While shark sightings have risen in recent years, experts say it’s not because shark populations have experienced a boom, says Carlos Garcia-Quijano, an environmental anthropologist at the University of Rhode Island. It’s because the sharks we do have are spending more time around the Cape—where the seals are.
A Massachusetts state shark scientist, Gregory Skomal, has been tagging white sharks for years now in an attempt to find meaning in their movement patterns. He says the predators seem to be reacting more to what the seals do than anything else. “I can study the heck out of sharks, but I really need more data on what the seals are doing,” Skomal told the Cape Cod Times last year.
Medici’s death makes it difficult to ignore the fact that the gray seal conservation success story has increased the presence of great white sharks. Garcia-Quijano has been talking to people all over Cape Cod in an attempt to better understand how communities process this kind of event and how they are interacting with wildlife in general.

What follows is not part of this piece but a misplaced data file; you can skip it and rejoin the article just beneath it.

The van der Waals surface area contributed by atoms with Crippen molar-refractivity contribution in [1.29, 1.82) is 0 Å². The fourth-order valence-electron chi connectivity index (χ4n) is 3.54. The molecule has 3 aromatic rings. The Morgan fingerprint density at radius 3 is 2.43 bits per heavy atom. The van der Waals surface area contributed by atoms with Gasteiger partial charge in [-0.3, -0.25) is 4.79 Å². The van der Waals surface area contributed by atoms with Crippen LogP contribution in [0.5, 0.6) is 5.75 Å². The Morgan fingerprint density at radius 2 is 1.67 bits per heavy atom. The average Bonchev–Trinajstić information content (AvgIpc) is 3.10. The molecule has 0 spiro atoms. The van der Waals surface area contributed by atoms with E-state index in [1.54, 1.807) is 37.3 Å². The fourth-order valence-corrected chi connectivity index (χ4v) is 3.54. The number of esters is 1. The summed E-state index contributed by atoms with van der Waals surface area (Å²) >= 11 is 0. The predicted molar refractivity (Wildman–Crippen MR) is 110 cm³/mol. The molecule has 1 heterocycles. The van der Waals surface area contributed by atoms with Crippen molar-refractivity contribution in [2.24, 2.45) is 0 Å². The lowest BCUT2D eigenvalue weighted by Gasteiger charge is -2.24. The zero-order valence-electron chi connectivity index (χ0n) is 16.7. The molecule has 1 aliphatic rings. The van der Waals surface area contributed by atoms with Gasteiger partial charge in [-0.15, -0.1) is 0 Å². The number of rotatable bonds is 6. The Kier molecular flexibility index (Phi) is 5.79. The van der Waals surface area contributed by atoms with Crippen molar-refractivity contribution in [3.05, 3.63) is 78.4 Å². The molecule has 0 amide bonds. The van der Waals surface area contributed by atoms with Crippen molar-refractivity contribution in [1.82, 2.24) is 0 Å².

For Garcia-Quijano, business owners have the most interesting relationship with sharks and seals because both can “attract and also have the potential to repel tourism.” Tourists will have a different take on the local charismatic megafauna than people who live on Cape Cod year-round. And fishermen’s concerns do not always coincide with those of national park employees or conservationists whose job it is to uphold laws that protect wildlife. What surprised Garcia-Quijano is that nearly everyone he spoke to from those groups are opposed to the idea of a shark cull.
The seals, however, aren’t getting as much love. “It’s not everybody,” says Garcia-Quijano. “And I wouldn’t even say the majority, but there is certainly a vocal minority of Cape Cod residents I talked with who have been mad at the seals for a while.”